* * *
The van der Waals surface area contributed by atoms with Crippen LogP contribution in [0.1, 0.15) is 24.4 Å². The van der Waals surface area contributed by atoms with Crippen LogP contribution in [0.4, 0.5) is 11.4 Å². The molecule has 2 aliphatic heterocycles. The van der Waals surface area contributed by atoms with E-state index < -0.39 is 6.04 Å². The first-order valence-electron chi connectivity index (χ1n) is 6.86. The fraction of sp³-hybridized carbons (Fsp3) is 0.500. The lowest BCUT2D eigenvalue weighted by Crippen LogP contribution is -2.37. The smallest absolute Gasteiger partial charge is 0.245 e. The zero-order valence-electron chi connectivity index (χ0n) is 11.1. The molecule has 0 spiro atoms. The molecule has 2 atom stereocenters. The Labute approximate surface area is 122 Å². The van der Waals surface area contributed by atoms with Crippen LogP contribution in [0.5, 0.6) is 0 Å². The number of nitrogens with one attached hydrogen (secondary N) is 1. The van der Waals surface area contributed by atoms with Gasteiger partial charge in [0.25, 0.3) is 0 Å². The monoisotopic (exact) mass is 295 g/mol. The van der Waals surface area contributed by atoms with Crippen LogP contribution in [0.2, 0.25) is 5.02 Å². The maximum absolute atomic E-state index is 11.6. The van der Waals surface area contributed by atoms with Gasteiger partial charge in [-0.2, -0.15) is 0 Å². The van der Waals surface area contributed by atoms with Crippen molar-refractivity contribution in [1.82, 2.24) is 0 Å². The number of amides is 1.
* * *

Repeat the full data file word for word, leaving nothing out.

The van der Waals surface area contributed by atoms with Crippen LogP contribution in [0.1, 0.15) is 24.4 Å². The van der Waals surface area contributed by atoms with Crippen LogP contribution in [0.4, 0.5) is 11.4 Å². The molecule has 2 aliphatic heterocycles. The van der Waals surface area contributed by atoms with E-state index < -0.39 is 6.04 Å². The first-order valence-electron chi connectivity index (χ1n) is 6.86. The fraction of sp³-hybridized carbons (Fsp3) is 0.500. The lowest BCUT2D eigenvalue weighted by Crippen LogP contribution is -2.37. The smallest absolute Gasteiger partial charge is 0.245 e. The zero-order valence-electron chi connectivity index (χ0n) is 11.1. The molecule has 0 spiro atoms. The molecule has 2 atom stereocenters. The Labute approximate surface area is 122 Å². The van der Waals surface area contributed by atoms with Crippen LogP contribution in [0.5, 0.6) is 0 Å². The number of nitrogens with one attached hydrogen (secondary N) is 1. The van der Waals surface area contributed by atoms with Gasteiger partial charge in [0.25, 0.3) is 0 Å². The monoisotopic (exact) mass is 295 g/mol. The van der Waals surface area contributed by atoms with Crippen LogP contribution in [0.2, 0.25) is 5.02 Å². The maximum absolute atomic E-state index is 11.6. The van der Waals surface area contributed by atoms with Gasteiger partial charge in [-0.2, -0.15) is 0 Å². The van der Waals surface area contributed by atoms with Crippen molar-refractivity contribution in [1.82, 2.24) is 0 Å². The number of amides is 1.